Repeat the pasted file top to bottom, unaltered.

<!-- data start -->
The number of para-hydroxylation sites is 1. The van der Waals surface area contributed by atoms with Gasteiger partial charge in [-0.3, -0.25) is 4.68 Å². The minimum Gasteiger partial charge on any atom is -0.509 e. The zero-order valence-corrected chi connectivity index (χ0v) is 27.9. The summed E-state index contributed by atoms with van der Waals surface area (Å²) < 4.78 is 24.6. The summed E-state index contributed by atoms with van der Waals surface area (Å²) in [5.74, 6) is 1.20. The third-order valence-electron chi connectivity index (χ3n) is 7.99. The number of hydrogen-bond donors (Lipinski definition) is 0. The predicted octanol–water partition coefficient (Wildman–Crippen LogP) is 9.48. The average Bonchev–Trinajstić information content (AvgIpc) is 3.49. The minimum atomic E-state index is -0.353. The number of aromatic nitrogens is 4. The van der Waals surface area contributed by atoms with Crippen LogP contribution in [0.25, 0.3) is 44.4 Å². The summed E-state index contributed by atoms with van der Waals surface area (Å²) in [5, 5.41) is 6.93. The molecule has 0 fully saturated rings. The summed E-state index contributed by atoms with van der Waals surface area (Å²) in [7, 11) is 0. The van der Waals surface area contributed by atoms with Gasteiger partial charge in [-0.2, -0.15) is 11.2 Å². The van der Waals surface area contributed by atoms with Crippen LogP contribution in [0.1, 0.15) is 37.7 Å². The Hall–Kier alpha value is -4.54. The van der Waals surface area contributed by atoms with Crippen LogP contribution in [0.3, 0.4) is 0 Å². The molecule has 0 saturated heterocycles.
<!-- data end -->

The number of para-hydroxylation sites is 1. The van der Waals surface area contributed by atoms with Gasteiger partial charge in [-0.3, -0.25) is 4.68 Å². The minimum Gasteiger partial charge on any atom is -0.509 e. The zero-order valence-corrected chi connectivity index (χ0v) is 27.9. The summed E-state index contributed by atoms with van der Waals surface area (Å²) < 4.78 is 24.6. The summed E-state index contributed by atoms with van der Waals surface area (Å²) in [5.74, 6) is 1.20. The third-order valence-electron chi connectivity index (χ3n) is 7.99. The number of hydrogen-bond donors (Lipinski definition) is 0. The predicted octanol–water partition coefficient (Wildman–Crippen LogP) is 9.48. The average Bonchev–Trinajstić information content (AvgIpc) is 3.49. The minimum atomic E-state index is -0.353. The number of aromatic nitrogens is 4. The van der Waals surface area contributed by atoms with Crippen LogP contribution in [0.25, 0.3) is 44.4 Å². The summed E-state index contributed by atoms with van der Waals surface area (Å²) in [5, 5.41) is 6.93. The molecule has 0 fully saturated rings. The summed E-state index contributed by atoms with van der Waals surface area (Å²) in [7, 11) is 0. The van der Waals surface area contributed by atoms with Gasteiger partial charge in [-0.2, -0.15) is 11.2 Å². The van der Waals surface area contributed by atoms with Crippen LogP contribution in [0.1, 0.15) is 37.7 Å². The Hall–Kier alpha value is -4.54. The van der Waals surface area contributed by atoms with Crippen LogP contribution in [0.3, 0.4) is 0 Å². The molecule has 0 saturated heterocycles.